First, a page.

The Web is content. Without content there is no Web. However, only a small amount of content is useful. The rest gets in the way.
What is content? To a traditional marketer or communicator it is generally news in the form of text and perhaps images. Sometimes it’s a video. To a technical writer it’s a set of installation instructions. To a product manager it’s a data sheet. To a customer it’s the price of a GPS navigation system or a map to find a hotel.
Content is a record. What is not content is a conversation that is not recorded. It is not a soccer match or a rock ‘n’ roll gig that is not videoed. Walking to work is not content. Thinking is not content. Content is the product of thinking. Raw data is not content but the chart that is produced by using this data is.
The most important content on the Web is the link. The essence of the Web — the very reason it was invented — was to connect and create links. Are links content? Yes they are. The classification / navigation of a website is the single most important piece of content on the website. The choice of the words in links is by far the most important thing a web content professional can focus on.
Content is strange. Very often, the more content there is the less useful it becomes. The longer the sentence the less likely it is to be read. In fact, the first 3-4 words in a sentence are absolutely critical. If they are not informative, the reader ignores or scans on. The longer someone has to spend reading a piece of content the less likely they are to understand it.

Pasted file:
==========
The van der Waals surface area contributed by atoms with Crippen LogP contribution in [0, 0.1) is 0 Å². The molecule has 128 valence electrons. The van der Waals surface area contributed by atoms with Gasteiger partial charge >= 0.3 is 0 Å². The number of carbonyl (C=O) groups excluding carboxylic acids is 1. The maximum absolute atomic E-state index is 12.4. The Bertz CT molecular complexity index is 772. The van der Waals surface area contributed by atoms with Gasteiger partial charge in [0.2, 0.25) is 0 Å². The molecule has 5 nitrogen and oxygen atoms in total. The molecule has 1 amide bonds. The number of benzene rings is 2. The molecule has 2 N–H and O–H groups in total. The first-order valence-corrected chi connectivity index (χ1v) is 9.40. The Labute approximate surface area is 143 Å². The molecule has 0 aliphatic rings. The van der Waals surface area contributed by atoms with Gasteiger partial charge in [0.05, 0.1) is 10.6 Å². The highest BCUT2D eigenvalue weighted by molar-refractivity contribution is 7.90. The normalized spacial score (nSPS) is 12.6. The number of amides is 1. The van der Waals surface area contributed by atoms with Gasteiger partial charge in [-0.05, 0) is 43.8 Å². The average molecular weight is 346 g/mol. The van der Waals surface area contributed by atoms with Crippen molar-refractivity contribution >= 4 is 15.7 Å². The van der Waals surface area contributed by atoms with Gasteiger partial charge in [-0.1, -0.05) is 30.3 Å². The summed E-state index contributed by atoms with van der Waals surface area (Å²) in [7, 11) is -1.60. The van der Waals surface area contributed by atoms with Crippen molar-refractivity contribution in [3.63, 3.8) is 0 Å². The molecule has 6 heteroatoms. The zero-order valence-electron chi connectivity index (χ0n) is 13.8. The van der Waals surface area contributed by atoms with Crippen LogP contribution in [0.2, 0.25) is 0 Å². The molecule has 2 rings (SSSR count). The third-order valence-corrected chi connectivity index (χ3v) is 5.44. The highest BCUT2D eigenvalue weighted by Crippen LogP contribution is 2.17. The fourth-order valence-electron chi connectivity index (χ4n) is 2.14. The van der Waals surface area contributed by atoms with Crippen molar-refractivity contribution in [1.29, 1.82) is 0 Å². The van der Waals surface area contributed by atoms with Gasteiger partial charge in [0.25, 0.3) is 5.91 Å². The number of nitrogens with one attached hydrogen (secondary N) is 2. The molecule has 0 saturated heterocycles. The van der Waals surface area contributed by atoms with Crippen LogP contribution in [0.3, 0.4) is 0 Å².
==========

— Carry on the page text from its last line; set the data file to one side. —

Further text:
Content changes over time. Content that is useful in 2013 may not be useful in 2014. Print content tends to disappear over time (it gets lost, it gets burned, it gets worn out). If the Web were a digestive system it would have no capacity to poop. It just grows and grows and grows. That’s a painful situation to be in, particularly for the customer who finds lots and lots of out-of-date content.
Content competes with other content. It competes in the search results and in the navigation. It competes for the web team’s time. You cannot be certain that new content will always add value but you can be absolutely certain that it adds complexity.
We need to measure the value of content, not its volume. Indeed, in many situations volume destroys value. Some say that we must create lots of content because that’s what search engines want. But you need to focus on getting found for the right things, not the wrong things. Is your content sending your customers in the wrong direction?
We must measure the outcomes of content and not focus on the content itself. The cult of volume is destroying value, which is terrible to see, because the value of the Web is found in its content.
About the Author
Gerry McGovern, a content management author and consultant, has spoken, written and consulted extensively on writing for the web and web content management issues since 1994. His latest book is titled The Stranger’s Long Neck: How to Deliver What Your Customers Really Want Online.